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roots to push their way through in search of moisture and nutrients. Sow seeds in rows running north/south to maximize exposure to sunlight. Remember to rotate plants so that areas that had carrots last year have something else – anything else – besides carrots this year. In general plant small seeds (i.e. radish) one quarter inch deep and larger seeds (i.e. squash) one inch deep. Water is very important to vegetable production and the garden should be watered daily, applying one quarter inch of water each morning, unless we have had a similar amount or more rain the previous day. We want to wet the root zone of the plants each morning, so use good judgment and manage water carefully. An advantage to the fall garden seems to be less pressure from diseases and insects. Cooler temperatures are a hindrance to most diseases and insect lifecycles likewise slow with the cooler days and nights. Scout regularly for insect activity and control as needed. There are many advantages to a fall garden, but surely at the top of the list is the excellent flavor and good nutrition that will be prevalent in meals you prepare from produce you have grown yourself.


America has seen a lot of changes since 1945. Gasoline was just .15 cents, only 5,000 homes in America had television sets, the average cost of new house was just $4,600, and Marion County residents welcomed a new agricultural event facility. Since its inception, the Pavilion has played host to a large variety of events, including an All-Star Jamboree featuring Elvis Presley. What’s become a historical landmark, the Southeastern Livestock Pavilion enjoys a reputation as Marion County’s premier agricultural showplace. Easily accessible from all directions, the Pavilion is located just north of Hwy 27 on N.W. 20th ST/Old Jacksonville Road. Each year the Pavilion plays host to numerous shows, sales, and special events. From horse shows to rodeos, trade shows to meetings, the Pavilion continually strives to offer the highest in quality and friendly service. The Pavilion features one of the largest covered arenas in the area with a show ring of 120’ by 300’ and grandstand seating for over 4,200. In addition to the show ring the facility also offers a large outdoor field events area, a non-covered arena, a reception hall, a picnic pavilion with restrooms and showers, electric hookups, event parking with 1000 spaces, an indoor air-conditioned sales auditorium with theater style seating for 800, and a large barn with 226 iron-gate stalls. Jointly owned by Marion County and the Florida Department of Agriculture and Consumer Affairs, the Pavilion is proudly managed by the UF/IFAS Marion County Extension Service. INTHEFIELD MAGAZINE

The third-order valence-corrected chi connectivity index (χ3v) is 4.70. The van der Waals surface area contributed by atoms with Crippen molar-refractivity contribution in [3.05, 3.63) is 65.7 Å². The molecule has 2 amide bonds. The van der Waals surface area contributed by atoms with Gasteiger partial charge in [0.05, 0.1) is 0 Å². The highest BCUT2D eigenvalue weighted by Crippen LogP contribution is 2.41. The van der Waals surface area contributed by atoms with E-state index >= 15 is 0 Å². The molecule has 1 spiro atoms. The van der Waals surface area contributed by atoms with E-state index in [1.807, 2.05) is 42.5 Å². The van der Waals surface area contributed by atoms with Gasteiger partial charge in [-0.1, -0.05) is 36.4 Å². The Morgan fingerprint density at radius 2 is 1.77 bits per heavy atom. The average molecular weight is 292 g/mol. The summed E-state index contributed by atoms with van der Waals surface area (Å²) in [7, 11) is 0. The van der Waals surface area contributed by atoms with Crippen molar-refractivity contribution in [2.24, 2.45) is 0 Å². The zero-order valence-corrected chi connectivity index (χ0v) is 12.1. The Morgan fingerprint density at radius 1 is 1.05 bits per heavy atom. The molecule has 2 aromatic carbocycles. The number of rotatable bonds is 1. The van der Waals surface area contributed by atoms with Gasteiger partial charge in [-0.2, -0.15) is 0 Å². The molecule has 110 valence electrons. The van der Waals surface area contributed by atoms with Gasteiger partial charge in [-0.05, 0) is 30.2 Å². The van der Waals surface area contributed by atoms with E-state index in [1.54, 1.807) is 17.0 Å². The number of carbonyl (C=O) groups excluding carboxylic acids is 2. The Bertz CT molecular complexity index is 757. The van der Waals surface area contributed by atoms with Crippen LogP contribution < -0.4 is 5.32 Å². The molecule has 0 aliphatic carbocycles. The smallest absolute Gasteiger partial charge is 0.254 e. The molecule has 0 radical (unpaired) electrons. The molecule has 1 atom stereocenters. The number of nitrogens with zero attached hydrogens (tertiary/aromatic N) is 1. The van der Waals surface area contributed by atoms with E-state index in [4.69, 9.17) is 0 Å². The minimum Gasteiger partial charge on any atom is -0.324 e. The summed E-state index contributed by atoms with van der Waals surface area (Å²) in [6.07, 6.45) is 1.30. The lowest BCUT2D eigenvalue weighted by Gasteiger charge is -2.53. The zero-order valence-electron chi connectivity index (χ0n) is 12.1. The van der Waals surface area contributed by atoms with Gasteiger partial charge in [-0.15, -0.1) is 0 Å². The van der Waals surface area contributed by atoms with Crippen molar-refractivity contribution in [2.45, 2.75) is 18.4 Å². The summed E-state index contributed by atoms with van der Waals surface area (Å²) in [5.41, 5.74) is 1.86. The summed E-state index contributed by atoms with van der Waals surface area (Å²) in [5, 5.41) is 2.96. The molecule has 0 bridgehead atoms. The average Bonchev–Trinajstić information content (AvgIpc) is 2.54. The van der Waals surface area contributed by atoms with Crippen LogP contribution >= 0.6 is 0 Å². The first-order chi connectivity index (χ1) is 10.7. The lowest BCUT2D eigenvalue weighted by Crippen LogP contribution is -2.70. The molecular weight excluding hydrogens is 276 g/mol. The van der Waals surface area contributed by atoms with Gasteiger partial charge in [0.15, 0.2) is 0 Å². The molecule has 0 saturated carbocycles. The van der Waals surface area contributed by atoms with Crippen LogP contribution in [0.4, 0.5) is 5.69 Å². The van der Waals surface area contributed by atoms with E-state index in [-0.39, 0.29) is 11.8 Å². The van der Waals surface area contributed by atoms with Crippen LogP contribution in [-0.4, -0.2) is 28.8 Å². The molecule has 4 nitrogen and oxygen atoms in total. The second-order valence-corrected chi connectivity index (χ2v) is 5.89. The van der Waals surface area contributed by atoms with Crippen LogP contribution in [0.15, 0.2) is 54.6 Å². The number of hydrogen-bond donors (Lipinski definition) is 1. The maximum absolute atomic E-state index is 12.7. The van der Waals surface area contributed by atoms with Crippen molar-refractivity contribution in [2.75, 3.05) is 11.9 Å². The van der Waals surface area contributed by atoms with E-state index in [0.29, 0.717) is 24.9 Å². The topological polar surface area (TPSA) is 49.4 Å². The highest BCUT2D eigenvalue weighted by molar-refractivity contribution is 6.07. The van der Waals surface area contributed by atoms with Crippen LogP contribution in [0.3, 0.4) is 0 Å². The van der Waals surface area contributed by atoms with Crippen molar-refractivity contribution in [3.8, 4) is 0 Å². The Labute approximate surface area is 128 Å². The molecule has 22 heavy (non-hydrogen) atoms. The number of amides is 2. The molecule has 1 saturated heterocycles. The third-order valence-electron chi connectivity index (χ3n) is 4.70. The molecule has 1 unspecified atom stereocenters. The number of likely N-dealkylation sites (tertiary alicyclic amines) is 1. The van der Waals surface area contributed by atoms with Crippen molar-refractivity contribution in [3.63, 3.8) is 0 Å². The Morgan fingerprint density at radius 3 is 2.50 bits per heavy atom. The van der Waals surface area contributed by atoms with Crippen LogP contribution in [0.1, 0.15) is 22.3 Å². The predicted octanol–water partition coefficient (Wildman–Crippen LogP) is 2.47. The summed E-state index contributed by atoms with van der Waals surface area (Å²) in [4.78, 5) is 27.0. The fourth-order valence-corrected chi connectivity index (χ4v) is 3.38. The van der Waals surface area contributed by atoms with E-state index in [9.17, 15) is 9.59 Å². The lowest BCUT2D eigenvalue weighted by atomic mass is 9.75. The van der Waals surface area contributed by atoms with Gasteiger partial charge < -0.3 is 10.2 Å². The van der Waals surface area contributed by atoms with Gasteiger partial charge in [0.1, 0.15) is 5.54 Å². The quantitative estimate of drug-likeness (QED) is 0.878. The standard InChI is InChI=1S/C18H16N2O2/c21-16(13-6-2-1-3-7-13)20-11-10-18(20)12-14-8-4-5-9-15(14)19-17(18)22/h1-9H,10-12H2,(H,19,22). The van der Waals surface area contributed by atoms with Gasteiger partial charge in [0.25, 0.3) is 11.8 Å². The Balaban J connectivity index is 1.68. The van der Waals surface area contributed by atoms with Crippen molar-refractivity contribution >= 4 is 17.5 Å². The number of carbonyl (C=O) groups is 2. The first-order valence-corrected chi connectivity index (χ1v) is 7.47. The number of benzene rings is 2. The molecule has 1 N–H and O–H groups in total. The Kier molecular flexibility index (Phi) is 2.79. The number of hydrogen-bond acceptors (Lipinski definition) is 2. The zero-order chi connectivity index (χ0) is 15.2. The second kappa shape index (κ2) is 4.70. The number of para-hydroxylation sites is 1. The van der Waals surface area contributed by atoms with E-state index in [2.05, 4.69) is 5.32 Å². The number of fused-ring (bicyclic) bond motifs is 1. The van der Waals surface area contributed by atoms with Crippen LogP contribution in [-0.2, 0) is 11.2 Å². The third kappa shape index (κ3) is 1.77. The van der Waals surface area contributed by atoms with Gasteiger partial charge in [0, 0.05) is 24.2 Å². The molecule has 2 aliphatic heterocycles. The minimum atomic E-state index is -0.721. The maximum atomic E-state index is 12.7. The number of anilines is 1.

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F A R M

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L A W N

E Q U I P M E N T

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AgCalendar What’s going on InTheField?®

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9/9/10 – Florida Morgan Horse Show, Southeastern Livestock Pavilion, Ocala 9/12 - 15/10 – National Goat Conference, Tallahassee 9/15-17/10 – Florida Turfgrass Association Conference & Show, Orlando 9/16/10 – Equine Institute & Agribusiness Trade Show, Southeastern Livestock Pavilion, Ocala 9/18/10 – Florida State Fair Educational Seminar, Tampa 9/18/10 – Dressage, Show Jumping & 3 Phase School Show, Florida Horse Park 9/19/10 – Cross Country Schooling, Florida Horse Park 9/18 - 19/10 – Marion Saddle Club Hunter Jumper Show, Southeastern Livestock Pavilion, Ocala, FL 9/23 - 25/10 – The Landscape Show, Orlando 9/25/10 – Florida Horse Sale, Southeastern Livestock Pavilion, Ocala 9/30/10 – Cow/Calf BMP Field Day, Alachua 10/1/10 – Florida State Fair Swine Deadline 10/1 - 2/10 – Florida Ranch Rodeo Finals and Cowboy Heritage Festival , Kissimmee 10/2/10 – Florida Horse Park Pace Event, Florida Horse Park 10/2 - 10/10 – Abby Horse Festival, Southeastern Livestock Pavilion, Ocala 10/9/10 – Master Gardeners Fall Gathering, Southeastern Livestock Pavilion, Ocala 10/12/10 – Range Cattle REC Field Day, Ona 10/16/10 – Dressage, Show Jumping & 3 Phase Schooling Show, Florida Horse Park 10/16 – 17/10 – Marion Saddle Club Hunter Jumper Show, Southeastern Livestock Pavilion, Ocala 10/17/10 – Cross Country Schooling, Florida Horse Park 10/18/10 – Cow/Calf MBPs Field Day, Marianna 10/23/10 - 4-H Horse Show, Southeastern Livestock Pavilion

To search or submit more ag events, visit the Florida Ag Calendar at www.floridaagcalendar.com INTHEFIELD MAGAZINE SEPTEMBER A UGUST 2009 2010